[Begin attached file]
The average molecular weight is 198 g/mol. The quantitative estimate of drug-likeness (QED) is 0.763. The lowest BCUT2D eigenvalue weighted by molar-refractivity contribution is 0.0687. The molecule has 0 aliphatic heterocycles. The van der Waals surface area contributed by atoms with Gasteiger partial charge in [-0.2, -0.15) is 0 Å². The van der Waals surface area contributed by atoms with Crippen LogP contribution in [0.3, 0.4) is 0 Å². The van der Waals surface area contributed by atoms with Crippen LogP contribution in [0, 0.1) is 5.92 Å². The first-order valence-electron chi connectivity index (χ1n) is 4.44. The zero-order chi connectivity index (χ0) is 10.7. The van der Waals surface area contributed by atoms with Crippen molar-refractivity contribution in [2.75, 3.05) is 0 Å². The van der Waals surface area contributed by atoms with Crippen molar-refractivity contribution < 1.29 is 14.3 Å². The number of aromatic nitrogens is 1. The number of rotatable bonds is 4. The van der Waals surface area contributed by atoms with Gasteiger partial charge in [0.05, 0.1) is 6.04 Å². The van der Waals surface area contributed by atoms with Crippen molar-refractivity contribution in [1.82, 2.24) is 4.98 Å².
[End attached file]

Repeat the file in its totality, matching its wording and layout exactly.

The average molecular weight is 198 g/mol. The quantitative estimate of drug-likeness (QED) is 0.763. The lowest BCUT2D eigenvalue weighted by molar-refractivity contribution is 0.0687. The molecule has 0 aliphatic heterocycles. The van der Waals surface area contributed by atoms with Gasteiger partial charge in [-0.2, -0.15) is 0 Å². The van der Waals surface area contributed by atoms with Crippen LogP contribution in [0.3, 0.4) is 0 Å². The van der Waals surface area contributed by atoms with Crippen LogP contribution in [0, 0.1) is 5.92 Å². The first-order valence-electron chi connectivity index (χ1n) is 4.44. The zero-order chi connectivity index (χ0) is 10.7. The van der Waals surface area contributed by atoms with Crippen molar-refractivity contribution in [2.75, 3.05) is 0 Å². The van der Waals surface area contributed by atoms with Crippen molar-refractivity contribution < 1.29 is 14.3 Å². The number of aromatic nitrogens is 1. The number of rotatable bonds is 4. The van der Waals surface area contributed by atoms with Gasteiger partial charge in [0.05, 0.1) is 6.04 Å². The van der Waals surface area contributed by atoms with Crippen molar-refractivity contribution in [1.82, 2.24) is 4.98 Å².